Strikes plumb the depths

Although there have been plenty of reports of rising labor militancy in the US—teachers’ strikes, tech and delivery app organizing—it’s sadly not showing up in the strike data. In its annual release, the Bureau of Labor Statistics (BLS) reports that there were just 7 major “work stoppages” (which include lockouts as well as strikes) in 2020, tied with 2017 for the second-lowest number since 1947, and beaten only by 2009’s 5. What strike action there was, says the BLS, was mainly against state and local government employers (5 of them), not private… Read More

Pandemic boosts union density

Union density—the share of employed workers belonging to unions—rose in 2020 for the first time since 2007 and 2008. Before that, you have to go back to 1979 to find another uptick. Those four years are the only increases in density since the modern BLS series begins in 1964. Sadly, though, the rise wasn’t the result of any organizing victories. Union membership declined by 2.2% last year—but the pandemic drove down employment even more, 6.7%. As a result, density rose from 10.3% to 10.8%, bringing it back to where it was in… Read More

Miserable numbers

Even non-connoisseurs are reeling from the miserable second quarter GDP numbers released this morning. Between the first and second quarters of this year, GDP was off 33% after adjustment for inflation. That’s by far the biggest decline since quarterly numbers begin in 1947. That 33% figure is at an annualized rate, meaning GDP would be off by a third if it declined at the second-quarter rate for a full year. The US is unusual in annualizing the data; most other countries report the quarter-to-quarter change without annualizing it. If we did that,… Read More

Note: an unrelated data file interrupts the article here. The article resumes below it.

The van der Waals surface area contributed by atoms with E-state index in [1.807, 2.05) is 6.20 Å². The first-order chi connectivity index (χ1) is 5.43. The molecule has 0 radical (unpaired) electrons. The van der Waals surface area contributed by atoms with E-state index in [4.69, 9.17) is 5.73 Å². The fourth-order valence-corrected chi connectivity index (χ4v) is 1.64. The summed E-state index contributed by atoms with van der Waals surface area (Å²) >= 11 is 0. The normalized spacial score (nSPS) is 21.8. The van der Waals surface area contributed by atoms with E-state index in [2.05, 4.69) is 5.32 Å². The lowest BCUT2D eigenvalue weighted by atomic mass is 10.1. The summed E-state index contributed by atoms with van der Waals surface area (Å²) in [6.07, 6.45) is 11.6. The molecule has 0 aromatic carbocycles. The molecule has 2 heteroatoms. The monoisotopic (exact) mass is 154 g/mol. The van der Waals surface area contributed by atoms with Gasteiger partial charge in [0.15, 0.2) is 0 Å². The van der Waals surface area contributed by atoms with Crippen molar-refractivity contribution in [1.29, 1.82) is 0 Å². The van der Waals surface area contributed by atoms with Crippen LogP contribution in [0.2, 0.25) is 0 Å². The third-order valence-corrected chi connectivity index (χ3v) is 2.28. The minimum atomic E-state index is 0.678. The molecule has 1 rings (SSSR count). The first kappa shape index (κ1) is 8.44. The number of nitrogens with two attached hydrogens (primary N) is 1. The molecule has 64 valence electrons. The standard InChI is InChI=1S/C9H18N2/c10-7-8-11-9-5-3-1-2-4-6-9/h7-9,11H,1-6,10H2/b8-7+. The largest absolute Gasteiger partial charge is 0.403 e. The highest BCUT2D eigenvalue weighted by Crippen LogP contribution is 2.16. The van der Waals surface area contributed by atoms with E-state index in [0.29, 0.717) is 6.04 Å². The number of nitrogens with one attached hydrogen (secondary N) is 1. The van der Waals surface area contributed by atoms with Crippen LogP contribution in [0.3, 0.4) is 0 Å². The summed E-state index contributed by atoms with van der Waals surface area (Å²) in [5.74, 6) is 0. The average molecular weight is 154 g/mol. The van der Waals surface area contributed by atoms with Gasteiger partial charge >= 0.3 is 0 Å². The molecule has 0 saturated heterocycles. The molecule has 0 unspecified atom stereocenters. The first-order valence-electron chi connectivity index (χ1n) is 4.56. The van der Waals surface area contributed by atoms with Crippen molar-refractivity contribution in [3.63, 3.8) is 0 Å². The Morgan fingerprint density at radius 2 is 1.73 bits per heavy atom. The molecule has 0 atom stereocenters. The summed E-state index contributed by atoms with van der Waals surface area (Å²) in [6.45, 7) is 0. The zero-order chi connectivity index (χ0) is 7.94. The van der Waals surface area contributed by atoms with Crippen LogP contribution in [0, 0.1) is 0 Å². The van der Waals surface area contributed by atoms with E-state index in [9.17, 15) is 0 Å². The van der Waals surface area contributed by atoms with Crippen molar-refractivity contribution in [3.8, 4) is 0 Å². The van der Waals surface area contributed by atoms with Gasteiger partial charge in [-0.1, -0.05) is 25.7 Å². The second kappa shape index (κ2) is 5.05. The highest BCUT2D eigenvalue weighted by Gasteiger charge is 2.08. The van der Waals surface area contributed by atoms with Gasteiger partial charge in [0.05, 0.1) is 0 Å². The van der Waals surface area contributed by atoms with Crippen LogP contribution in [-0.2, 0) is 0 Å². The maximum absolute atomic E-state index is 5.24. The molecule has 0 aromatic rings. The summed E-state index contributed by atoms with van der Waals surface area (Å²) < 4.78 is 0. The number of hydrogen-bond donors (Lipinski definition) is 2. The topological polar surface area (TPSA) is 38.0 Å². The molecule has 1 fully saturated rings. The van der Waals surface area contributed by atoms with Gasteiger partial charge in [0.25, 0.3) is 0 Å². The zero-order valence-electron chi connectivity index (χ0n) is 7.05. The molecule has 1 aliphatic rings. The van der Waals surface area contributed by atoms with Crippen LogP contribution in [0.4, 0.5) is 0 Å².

Measuring the carnage

When Trump promised to end “American carnage” in his inaugural address, he had no idea he’d end up presiding over mass death and economic collapse, but history can be a brutal ironist. Here’s a look at the bloodletting in the job market, which is central to most people’s economic well-being. Most of the time, the monthly employment report from the Bureau of Labor Statistics is of interest mostly to econogeeks, but the April 2020 edition, released on Friday, May 8, was like no other since the end of World War II. The… Read More